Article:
While thrush is a necrotic process, canker is a hypertrophic pododermatitis. Both thrush and canker are found in the same region of the foot, but instead of the tar-like substance evident in horses with thrush, canker resembles rotten cauliflower. Some people say hooves with canker have a distinct odor, but I believe that thrush is much more odiferous than canker. Thrush is an aerobic process caused by another mysterious bacteria, thought to be fusobacterium necrophorus spp., which works superficially and does not undermine tissue. When thrush eats at tissue, the inner tissues of the digit are protected until bacteria gets deep enough to deteriorate more sensitive structures. Canker spreads in live tissue, without the help of oxygen.
                                        To eliminate canker, veterinarians have tried many different medications. Suggested treatment is two-fold:

                                        1. Superficial Debridement--First remove horn over the affected area. Make sure that you do this very superficially, because if you draw blood, infection will be driven deeper into the tissue. 2. Be sure to open the infected site to the air, and keep it very clean and dry. We've found that Metronidazole--an antibiotic/microbial-- applied topically or given systemically has worked the best. Systemically, there is no medicine that will cure canker if superficial debridement is not performed.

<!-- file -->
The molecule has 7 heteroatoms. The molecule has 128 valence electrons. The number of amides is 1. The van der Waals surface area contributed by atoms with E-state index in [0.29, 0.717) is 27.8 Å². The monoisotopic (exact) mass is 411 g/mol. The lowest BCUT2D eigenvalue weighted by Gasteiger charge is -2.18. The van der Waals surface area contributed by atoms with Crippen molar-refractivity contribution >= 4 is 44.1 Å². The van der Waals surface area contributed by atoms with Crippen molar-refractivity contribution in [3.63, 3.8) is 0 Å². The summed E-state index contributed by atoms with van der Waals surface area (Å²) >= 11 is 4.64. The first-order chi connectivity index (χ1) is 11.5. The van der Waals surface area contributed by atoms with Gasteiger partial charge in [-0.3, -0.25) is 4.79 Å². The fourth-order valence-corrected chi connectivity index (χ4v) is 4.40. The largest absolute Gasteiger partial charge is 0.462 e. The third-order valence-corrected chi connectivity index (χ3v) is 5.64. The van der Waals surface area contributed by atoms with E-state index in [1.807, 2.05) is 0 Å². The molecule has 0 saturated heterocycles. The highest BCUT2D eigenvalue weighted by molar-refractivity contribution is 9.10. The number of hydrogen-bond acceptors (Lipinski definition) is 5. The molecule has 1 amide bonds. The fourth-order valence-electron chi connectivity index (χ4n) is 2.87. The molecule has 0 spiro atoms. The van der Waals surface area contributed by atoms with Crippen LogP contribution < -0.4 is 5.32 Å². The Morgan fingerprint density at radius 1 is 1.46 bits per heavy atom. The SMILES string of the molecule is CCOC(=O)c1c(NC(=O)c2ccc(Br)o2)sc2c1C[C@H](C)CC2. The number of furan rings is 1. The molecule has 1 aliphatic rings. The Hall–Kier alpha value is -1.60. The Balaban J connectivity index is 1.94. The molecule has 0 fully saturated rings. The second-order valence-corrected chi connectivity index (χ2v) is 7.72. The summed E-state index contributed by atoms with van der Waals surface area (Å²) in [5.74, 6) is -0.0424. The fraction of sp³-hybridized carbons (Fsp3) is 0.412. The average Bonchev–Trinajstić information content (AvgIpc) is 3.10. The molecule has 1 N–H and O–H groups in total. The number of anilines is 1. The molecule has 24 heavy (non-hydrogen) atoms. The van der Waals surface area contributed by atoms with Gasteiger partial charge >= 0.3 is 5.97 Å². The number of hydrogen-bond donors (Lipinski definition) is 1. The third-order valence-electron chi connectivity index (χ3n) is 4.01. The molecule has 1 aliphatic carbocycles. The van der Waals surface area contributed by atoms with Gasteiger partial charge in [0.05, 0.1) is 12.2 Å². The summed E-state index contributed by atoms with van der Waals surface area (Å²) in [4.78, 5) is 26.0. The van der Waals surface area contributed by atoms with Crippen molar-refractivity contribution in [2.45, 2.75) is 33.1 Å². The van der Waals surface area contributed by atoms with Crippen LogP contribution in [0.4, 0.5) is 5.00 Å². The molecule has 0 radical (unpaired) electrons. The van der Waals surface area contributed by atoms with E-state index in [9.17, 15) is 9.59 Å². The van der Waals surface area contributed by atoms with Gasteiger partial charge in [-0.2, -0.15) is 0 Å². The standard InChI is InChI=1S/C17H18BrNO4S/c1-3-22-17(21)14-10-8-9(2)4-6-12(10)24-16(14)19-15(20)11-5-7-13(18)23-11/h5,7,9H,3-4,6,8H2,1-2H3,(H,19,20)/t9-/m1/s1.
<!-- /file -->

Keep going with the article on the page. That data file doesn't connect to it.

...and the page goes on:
After applying the topical medication, apply a clean, dry bandage that is waterproof. Canker prefers moist conditions, so you must keep the affected area dry.
                                        Horses have variable response to treatment. Some cases heal within a week or 10 days, and some cases last for months. Years ago, owners lost some horses to canker. That now is the exception rather than the rule because veterinarians are able to recognize and treat the disease early in its process. Given good, aggressive treatment, a week to 10 days of intensive therapy should have the canker under control. Once your horse is completely rid of canker, the condition is gone. I have never seen it recur. Before healing is complete, however, canker might try to return. So, just when you think you've whipped it, there it goes again.
                                        MnToBe Twinkle Star: "Twinkie"
                                        http://i236.photobucket.com/albums/f...wo/009_17A.jpg

                                        Proud member of the "Don't rush to kill wildlife" clique!

                                        Comment

                                        Working...
                                        X